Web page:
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Milk may impair infertility in women ... as lead can in men.

Women who would like but have failed to conceive a child may want to review how big a role dairy products play in their diet, a new study suggests. A team of researchers in the United States and Finland now reports that where per capita milk consumption is highest, women tend to experience the sharpest age-related falloff in fertility

With the exception of certain northern European populations and their descendants, most adults lose the ability to easily digest lactose, a sugar in milk. Because lactose intolerance discourages high consumption of milk and other dairy goods rich in galactose - a sugar apparently toxic to human eggs - this trait may be beneficial, observe gynecologist Daniel W. Cramer of Harvard Medical School in Boston and his coworkers.

Five years ago, Cramer linked galactose consumption with increased risk of ovarian cancer (SN: 7/22/89, p. 52). To look for hints that this sugar might also affect fecundity, his team compared published data from 36 countries on rates of fertility, per capita milk consumption, and hypolactasia - that adult inability to digest lactose. In the Feb. 1 AMERICAN JOURNAL OF EPIDEMIOLOGY, they now report a correlation between high rates of milk consumption and waning fertility, beginning in women just 20 to 24 years old.

The strength of that association - and the rate of fertility decline - grew with each successively older age group studied. In Thailand, for instance -- where 98 percent of adults are hypolactasic - average fertility in women 35 t o 39 is only 26 percent lower than peak rates (at age 25 to 29). By contrast, in Australia and the United Kingdom, where hypolactasia affects only about 5 percent of adults, average fertility by 35 to 39 is fully 82 percent below peak rates.

Many factors - including marriage customs, divorce rates, contraception use, and individual wealth - affect fertility, the authors concede. However, notes Cramer, the new analysis does offer "demographic confirmation of what we have observed both experimentally, when you feed a mouse high galactose, and clinically, in women with galactosemia [an inability to metabolize galactose]." Women with this disorder who have high concentrations of the sugar in tissue are infertile, he observes.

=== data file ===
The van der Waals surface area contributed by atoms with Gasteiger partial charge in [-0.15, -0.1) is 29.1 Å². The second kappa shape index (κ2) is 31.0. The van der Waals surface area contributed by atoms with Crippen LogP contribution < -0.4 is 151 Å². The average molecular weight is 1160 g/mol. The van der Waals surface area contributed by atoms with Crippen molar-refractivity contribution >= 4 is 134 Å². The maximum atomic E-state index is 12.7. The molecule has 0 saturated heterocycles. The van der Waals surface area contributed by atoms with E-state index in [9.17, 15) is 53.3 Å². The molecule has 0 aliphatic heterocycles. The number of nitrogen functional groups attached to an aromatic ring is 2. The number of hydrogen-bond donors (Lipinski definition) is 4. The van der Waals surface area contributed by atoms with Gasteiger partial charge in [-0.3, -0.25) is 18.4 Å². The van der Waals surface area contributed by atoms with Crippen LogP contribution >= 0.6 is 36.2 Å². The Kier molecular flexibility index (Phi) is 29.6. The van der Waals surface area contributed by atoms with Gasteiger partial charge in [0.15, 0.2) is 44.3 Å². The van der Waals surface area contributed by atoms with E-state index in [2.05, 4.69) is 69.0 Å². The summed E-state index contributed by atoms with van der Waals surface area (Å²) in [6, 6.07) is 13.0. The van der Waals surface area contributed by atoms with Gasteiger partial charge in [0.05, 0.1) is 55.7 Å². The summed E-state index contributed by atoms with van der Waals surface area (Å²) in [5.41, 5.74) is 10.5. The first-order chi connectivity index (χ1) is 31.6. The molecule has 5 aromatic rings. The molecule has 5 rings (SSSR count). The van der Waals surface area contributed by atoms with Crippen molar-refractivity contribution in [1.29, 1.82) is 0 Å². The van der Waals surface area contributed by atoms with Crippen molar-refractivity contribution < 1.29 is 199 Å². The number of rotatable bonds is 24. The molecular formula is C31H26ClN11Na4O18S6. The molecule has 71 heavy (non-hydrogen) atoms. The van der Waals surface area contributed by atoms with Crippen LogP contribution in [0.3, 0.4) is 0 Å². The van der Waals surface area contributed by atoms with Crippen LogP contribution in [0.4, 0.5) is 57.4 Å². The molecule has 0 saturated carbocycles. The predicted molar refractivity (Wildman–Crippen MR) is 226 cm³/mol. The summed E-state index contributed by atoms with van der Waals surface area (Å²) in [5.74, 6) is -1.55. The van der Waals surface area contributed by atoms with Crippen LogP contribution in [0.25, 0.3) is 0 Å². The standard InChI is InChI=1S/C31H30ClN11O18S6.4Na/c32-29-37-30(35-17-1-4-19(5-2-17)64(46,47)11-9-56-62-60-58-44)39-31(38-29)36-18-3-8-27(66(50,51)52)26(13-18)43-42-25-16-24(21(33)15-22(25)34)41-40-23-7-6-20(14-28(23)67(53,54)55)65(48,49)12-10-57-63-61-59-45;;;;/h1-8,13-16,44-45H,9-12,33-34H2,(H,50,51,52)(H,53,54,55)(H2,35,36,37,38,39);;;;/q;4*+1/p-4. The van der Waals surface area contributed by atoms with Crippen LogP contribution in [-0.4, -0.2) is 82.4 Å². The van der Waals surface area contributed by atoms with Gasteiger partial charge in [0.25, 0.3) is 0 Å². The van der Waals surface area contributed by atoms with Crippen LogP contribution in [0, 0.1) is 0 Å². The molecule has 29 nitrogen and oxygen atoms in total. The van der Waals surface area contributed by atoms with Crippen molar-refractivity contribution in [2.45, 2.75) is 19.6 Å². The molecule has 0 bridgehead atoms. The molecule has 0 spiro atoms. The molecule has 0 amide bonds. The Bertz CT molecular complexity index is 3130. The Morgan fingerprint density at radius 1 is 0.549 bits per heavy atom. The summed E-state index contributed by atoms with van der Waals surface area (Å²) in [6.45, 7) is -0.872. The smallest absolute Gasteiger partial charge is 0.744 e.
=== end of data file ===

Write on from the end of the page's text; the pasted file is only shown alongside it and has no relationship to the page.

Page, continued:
... as lead can in men

Though several studies have demonstrated that high exposures to lead can impair male reproduction, no one has understood precisely how the heavy metal wreaks its havoc. Now, researchers at the University of California, Los Angeles, School of Medicine report that the toxic metal may alter sperm function by suppressing circulating concentrations of the male sex hormone testosterone.

Rebecca Z. Sokol and her coworkers treated mature male rats to regular water or drinking water laced with lead. Rodents exposed to lead received enough to alter serum testosterone concentrations without affecting their apparent health. After 2 to 9 weeks, sperm from each rat were incubated with eggs from females raised on a lead free diet.

The researchers found no structural abnormalities in sperm from the lead-treated animals. However, these sperm proved about 30 percent less successful at penetrating eggs than did sperm from untreated rats. Even after penetrating an egg, lead-exposed sperm had a more difficult time fostering those initial stages of development in which one cell begins dividing into many,

In the February TOXICOLOGY AND APPLIED PHARMACOLOGY, SSokol's team concludes that by disrupting testosterone's stimulation of the testes, lead appears to trigger a cascade of events that "not only impairs sperm penetrating ability, but also diminishes the ability of lead-exposed sperm to physiologically fertilize the eggs that they have penetrated."
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Publication:Science News
Date:Mar 12, 1994
Words:583
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